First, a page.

Doggie DNA

There are approximately 78 million dogs owned in the United States. And 53% are mixed dogs, which means their parents and family members were different breeds. That means many new owners, rescues and animal shelters must guess what breeds their dogs are! But how a dog looks isn’t always the answer.

Dogs evolved from the grey wolf. Humans bred dogs by selecting specific traits (like the type of fur, color, size, intelligence or speed). As different qualities were chosen, each new generation of pooches grew different from the rest. On top of that, different parts of the world bred dogs for different traits, causing dogs to change even more.

The grey wolf and all breeds of pet dogs are still the same species. However pet dogs have become a sub-species, and dog breeds are a further classification within the species (think of your golden retrievers, collies, pugs and more!). Breeds can be defined as a group of animals that all look similar.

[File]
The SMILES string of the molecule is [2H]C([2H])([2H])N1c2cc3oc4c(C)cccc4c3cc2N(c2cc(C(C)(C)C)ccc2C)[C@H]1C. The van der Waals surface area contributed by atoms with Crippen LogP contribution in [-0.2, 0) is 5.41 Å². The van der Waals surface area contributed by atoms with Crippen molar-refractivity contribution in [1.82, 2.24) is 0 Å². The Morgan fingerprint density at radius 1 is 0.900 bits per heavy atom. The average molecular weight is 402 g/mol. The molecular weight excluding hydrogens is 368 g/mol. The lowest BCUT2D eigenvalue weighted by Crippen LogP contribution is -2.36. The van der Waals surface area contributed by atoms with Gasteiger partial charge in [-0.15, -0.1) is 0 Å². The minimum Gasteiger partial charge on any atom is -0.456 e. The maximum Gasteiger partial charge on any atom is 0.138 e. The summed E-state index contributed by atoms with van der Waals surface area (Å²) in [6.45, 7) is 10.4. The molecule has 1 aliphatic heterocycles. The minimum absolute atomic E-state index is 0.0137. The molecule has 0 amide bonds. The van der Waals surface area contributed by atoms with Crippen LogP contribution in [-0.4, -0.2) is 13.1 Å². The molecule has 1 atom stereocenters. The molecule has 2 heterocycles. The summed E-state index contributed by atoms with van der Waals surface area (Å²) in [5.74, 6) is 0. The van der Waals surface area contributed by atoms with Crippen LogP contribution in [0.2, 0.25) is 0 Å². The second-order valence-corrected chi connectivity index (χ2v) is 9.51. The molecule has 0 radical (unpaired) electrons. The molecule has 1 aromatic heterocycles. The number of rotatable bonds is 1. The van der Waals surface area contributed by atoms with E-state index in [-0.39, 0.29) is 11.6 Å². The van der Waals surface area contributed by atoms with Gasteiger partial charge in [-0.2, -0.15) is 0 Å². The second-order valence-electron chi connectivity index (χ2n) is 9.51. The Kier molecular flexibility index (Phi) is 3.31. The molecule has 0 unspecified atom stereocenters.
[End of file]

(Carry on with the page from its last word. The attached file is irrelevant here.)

You may have also heard about “designer breed” dogs where a few dog breeds were mixed on purpose to create a certain quality, like non-shedding fur—one example is the “doodle,” which may be a retriever and a poodle. What’s the difference between a mutt and a designer breed? The answer is nothing, as they are both mixed breeds!

Why may it be important to know what breeds make up a dog? Lots of reasons! Certain breeds can get health issues, so you want to know what to watch out for when you bring home that kind of dog. Plus, it can help estimate a pup’s size when he is an adult dog, and give you an idea of the kind of activity level and enrichment a dog may need. (For example, some dogs may be eager to learn and enjoy lots of training classes.)

You can test your dogs’ DNA at home to find out what breeds are in them with a simple kit purchased online or in a pet store.